If you're an undergraduate or graduate student, you're probably starting to look into and apply to internships. Or if you're not, get on it! It's hard to know where to start. Here are answers to some of your burning internship questions.
Q: What are some good online resources for finding internships?
A: There are many websites for finding internships. Here are some to check out.
-- Internships.com -- This is the best-known internship site, featuring over 185,000 internships at close to 120,000 companies across all 50 states. It also houses tips for applying and interview preparation.
-- CollegeRecruiter.com -- This site is for current students and recent graduates. You can find entry-level opportunities and internships. It offers a wealth of job-related advice, including a salary calculator and free resume critique.
-- iHipo.com -- Catering to graduate-level students and those who've obtained their degree, this site enables you to find international opportunities, including internships, jobs and graduate programs. It also provides advice on resume writing and interviewing.
-- CreativeInterns.com -- The site has internships and entry-level jobs in creative fields such as graphic design, web design, social media, video production and communications, among others.
-- U.S. federal government internships -- This includes a listing of federal internships and links to those available at each agency.
Q: If it's an unpaid internship, can I ask to be paid?
A: When an organization states that the internship is unpaid, it's unpaid. Sure, you can ask, but they mean what they say. This is especially true for the federal government. It may be possible to negotiate a small stipend for living or commuting expenses in an unpaid private sector internship.
Turning this around, if you don't need to be paid, and there's a company where you want to work that doesn't list internship opportunities, find some contacts there through your school or LinkedIn first- and second-degree connections. Express your interest in working there as an intern. They may just create a spot for you.
Q: Unpaid isn't an option for me. Where can I find paid internships?
A: Paid internships exist but they can take some extra digging. Medium- and large-sized companies are more likely to offer them. Talk to professionals in your career center at school in addition to using the resources listed above. Keep in mind that former students may have held paid internships, and perhaps the career center can put you in touch with them.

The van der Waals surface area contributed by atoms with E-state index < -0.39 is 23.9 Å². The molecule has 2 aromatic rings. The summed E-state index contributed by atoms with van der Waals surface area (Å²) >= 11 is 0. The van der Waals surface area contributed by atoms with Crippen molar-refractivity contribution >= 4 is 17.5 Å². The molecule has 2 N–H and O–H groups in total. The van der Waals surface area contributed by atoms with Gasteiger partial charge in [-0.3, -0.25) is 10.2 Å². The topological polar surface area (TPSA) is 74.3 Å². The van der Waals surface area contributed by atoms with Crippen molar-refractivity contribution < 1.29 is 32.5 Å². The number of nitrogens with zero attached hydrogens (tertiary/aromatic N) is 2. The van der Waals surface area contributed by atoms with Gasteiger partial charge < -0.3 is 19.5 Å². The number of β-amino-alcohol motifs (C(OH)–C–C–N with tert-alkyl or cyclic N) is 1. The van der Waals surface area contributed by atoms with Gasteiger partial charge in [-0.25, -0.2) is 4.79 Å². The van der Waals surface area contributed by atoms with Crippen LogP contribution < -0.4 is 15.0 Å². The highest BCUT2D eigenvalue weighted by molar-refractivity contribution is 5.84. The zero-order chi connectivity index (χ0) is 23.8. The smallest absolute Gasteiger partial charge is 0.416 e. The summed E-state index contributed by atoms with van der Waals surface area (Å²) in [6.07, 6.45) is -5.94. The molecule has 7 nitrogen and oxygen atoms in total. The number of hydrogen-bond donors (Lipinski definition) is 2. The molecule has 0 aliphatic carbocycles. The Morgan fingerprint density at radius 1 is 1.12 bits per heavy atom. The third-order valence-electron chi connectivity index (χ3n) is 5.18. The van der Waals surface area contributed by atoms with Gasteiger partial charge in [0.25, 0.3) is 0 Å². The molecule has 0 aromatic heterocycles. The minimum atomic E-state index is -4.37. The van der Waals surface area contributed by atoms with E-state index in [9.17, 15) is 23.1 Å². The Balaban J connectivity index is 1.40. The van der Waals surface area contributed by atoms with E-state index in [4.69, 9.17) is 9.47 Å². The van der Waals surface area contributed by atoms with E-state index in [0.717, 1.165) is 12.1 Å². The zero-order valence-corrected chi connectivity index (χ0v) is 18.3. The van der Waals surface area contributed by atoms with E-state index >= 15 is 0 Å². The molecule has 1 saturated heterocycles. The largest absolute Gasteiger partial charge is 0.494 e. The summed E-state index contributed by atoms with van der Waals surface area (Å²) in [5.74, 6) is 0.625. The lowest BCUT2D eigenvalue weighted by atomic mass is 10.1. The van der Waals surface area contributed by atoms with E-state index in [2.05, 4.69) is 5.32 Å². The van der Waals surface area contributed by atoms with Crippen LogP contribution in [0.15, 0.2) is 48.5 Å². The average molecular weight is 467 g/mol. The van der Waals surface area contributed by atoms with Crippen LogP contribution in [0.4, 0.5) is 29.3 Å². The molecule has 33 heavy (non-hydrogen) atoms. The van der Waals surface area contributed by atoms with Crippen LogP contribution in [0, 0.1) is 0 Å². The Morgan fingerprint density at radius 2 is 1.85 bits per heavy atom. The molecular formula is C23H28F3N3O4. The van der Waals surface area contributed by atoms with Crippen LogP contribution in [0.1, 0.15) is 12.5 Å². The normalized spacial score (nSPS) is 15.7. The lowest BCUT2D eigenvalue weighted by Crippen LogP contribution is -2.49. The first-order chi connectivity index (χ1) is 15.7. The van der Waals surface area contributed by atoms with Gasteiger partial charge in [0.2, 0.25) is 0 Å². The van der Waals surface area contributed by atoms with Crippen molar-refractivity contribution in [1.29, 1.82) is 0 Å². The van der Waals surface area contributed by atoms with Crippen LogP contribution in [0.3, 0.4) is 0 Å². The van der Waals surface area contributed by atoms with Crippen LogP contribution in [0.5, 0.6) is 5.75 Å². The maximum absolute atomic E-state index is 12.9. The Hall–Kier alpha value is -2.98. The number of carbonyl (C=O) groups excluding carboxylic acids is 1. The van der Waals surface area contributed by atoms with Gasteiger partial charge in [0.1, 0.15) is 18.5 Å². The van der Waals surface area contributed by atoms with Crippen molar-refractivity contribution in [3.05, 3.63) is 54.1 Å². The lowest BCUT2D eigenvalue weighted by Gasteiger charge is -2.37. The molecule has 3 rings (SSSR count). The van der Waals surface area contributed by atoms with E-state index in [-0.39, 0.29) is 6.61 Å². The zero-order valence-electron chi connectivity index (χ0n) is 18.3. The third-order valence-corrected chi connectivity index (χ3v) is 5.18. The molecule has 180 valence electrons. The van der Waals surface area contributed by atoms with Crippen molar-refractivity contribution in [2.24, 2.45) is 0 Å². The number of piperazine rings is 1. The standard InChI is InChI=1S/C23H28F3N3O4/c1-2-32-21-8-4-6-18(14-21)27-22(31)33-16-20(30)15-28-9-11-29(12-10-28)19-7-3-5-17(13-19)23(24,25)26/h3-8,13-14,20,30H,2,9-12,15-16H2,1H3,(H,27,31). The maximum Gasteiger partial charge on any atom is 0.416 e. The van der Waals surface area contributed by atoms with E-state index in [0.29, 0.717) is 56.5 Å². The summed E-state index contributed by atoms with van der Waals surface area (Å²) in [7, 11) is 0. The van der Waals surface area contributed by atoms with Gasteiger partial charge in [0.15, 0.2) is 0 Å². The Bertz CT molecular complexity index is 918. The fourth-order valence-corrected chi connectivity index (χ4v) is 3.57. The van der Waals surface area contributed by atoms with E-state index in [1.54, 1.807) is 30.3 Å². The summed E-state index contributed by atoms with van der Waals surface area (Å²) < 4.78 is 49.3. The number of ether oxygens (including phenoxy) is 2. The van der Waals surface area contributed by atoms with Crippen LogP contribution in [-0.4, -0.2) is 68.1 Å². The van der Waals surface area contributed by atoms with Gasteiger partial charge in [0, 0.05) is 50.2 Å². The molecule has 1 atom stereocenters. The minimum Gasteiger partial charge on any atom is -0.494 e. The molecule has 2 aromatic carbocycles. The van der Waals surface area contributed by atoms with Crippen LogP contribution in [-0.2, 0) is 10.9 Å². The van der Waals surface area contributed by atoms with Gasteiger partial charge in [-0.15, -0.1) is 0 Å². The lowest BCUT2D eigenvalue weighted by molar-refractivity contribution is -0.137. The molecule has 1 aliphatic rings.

Q: I want to find a communications internship but I have no experience in it. What can I do?
A: Perhaps you do have experience in it but you haven't really thought about it. Here are some questions to ask yourself:
-- Do you have experience from school in communications (e.g., writing articles for a newspaper)?
-- What coursework have you taken that is relevant to communications?
-- Do you belong to an association or organization in school or externally related to public relations or communications?
-- Have you published anything, including op-eds?
If you've got it, flaunt it -- all of the information above that applies to you should be included in your resume. If none of the above apply (or even if they do) seek out a mentor in the field who can help you figure out how to develop the required skills. This person could help translate your skills or recommend a position that will help you work towards your eventual career goals.
Q: Once I get an internship, how do I ensure I leave a good impression?
A: Be proactive, perform your very best and be reliable. Offer to help colleagues and perform tasks outside of your designated duties. Expand your network while in the workplace by identifying people with whom you want to connect. Reach out to them, as talking to other employees could help foster your broader understanding of the company and enable you to make invaluable connections for job opportunities down the road. You may even find a career mentor with whom you can continue a relationship after the internship ends.
Internships can be just as rewarding and esteemed as a job, but it's up to you to find one that's right for you and make the most of it. It will add a great deal to your resume and professional repertoire, allowing you to land a better entry-level job in the future.
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